Veteran tree management plans act as a significant project benefit to be inserted on the positive side of the planning balance
An ancient or veteran tree is defined in the NPPF as “A tree which, because of its age, size and condition, is of exceptional biodiversity, cultural or heritage value. All ancient trees are veteran trees. Not all veteran trees are old enough to be ancient, but are old relative to other trees of the same species. Very few trees of any species reach the ancient life-stage”. These trees are classed as irreplaceable habitat types and therefore can be of exceptional biodiversity value. However, such trees often pass unrecognised within the wider landscape and therefore are at risk of neglect or at worst can be the subject of inappropriate hygiene works, which remove features of key biodiversity interest, or even felling. However, when identified, appropriate management can be put in place which can have the effect of significantly extending their lifespans. Sadly, few mechanisms are in place to safeguard our veteran trees in the wider countryside and often the best way of achieving effective management of veteran trees is under a specific veteran tree management plan enacted via funding released from development related projects.
The value of such plans has been brought into sharp focus this month as storm Eunice swept the country and in doing so brought down a veteran tree in Aldershot on a site Aspect Ecology is advising on and is currently being heard at inquiry (with evidence on biodiversity presented by Aspect Ecology Senior Director Alistair Baxter). Despite the site being allocated in nature, and the scheme being designed to accommodate the veteran tree within a very substantial buffer, the scheme had been refused by the local authority alongside the offer to enact a veteran tree management plan. In this case the plan would have advised that the crown and sail area of the tree was reduced and this may have had the effect of saving the tree for decades to come. Instead, the standing biodiversity resource of a tree which is centuries old has now tragically been lost.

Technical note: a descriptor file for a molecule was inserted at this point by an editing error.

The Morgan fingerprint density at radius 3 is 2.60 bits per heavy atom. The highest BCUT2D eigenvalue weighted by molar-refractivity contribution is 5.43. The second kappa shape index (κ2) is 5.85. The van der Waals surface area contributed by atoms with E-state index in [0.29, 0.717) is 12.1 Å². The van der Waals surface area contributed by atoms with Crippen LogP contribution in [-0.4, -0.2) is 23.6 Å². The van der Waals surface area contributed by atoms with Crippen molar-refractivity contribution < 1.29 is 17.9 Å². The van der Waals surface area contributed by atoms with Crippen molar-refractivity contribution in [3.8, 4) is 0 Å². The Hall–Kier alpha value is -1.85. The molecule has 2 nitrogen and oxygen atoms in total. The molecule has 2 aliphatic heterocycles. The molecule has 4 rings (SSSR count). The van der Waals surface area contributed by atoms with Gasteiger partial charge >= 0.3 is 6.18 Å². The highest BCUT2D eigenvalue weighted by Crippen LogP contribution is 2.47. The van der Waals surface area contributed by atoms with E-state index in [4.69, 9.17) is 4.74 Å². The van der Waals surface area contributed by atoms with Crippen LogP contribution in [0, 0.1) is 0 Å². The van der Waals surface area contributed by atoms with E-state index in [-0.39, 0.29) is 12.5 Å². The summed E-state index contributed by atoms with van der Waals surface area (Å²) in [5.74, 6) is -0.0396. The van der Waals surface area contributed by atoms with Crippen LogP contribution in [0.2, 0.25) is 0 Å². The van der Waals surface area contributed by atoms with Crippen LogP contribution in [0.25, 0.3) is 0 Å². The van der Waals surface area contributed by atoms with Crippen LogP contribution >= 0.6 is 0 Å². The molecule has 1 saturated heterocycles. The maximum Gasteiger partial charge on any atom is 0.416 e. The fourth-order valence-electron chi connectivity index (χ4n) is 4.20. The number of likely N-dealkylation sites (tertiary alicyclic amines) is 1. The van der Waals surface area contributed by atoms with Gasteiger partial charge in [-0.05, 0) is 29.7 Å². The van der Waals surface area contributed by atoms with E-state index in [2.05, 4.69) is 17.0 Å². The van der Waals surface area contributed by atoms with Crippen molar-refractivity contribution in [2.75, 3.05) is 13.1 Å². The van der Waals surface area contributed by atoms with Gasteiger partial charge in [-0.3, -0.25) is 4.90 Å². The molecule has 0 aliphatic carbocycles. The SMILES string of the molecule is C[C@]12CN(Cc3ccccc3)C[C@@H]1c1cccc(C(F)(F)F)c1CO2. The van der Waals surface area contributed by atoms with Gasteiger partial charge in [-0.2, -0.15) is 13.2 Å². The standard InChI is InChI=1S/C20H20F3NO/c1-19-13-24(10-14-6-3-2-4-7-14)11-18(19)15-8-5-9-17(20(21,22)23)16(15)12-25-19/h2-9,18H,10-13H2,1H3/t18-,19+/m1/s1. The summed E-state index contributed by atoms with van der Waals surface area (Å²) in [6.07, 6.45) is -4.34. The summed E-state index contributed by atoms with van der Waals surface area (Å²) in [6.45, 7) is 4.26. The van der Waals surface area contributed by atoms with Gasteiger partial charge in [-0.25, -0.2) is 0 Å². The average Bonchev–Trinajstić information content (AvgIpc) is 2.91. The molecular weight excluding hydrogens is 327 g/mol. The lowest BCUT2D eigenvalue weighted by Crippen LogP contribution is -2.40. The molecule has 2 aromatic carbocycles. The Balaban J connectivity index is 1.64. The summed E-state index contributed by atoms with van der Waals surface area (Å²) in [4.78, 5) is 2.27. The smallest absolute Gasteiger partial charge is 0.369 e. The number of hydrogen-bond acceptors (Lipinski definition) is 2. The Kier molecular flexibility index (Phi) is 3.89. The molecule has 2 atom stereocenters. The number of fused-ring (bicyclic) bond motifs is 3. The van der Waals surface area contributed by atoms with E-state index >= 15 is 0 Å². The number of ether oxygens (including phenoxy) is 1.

This example acts as salutary tale of caution to local authorities, that the benefits of veteran tree management plans are significant and should be captured without delay whenever possible so as to prolong the life of these irreplaceable habitats and the special and diverse biodiversity resource they can support.
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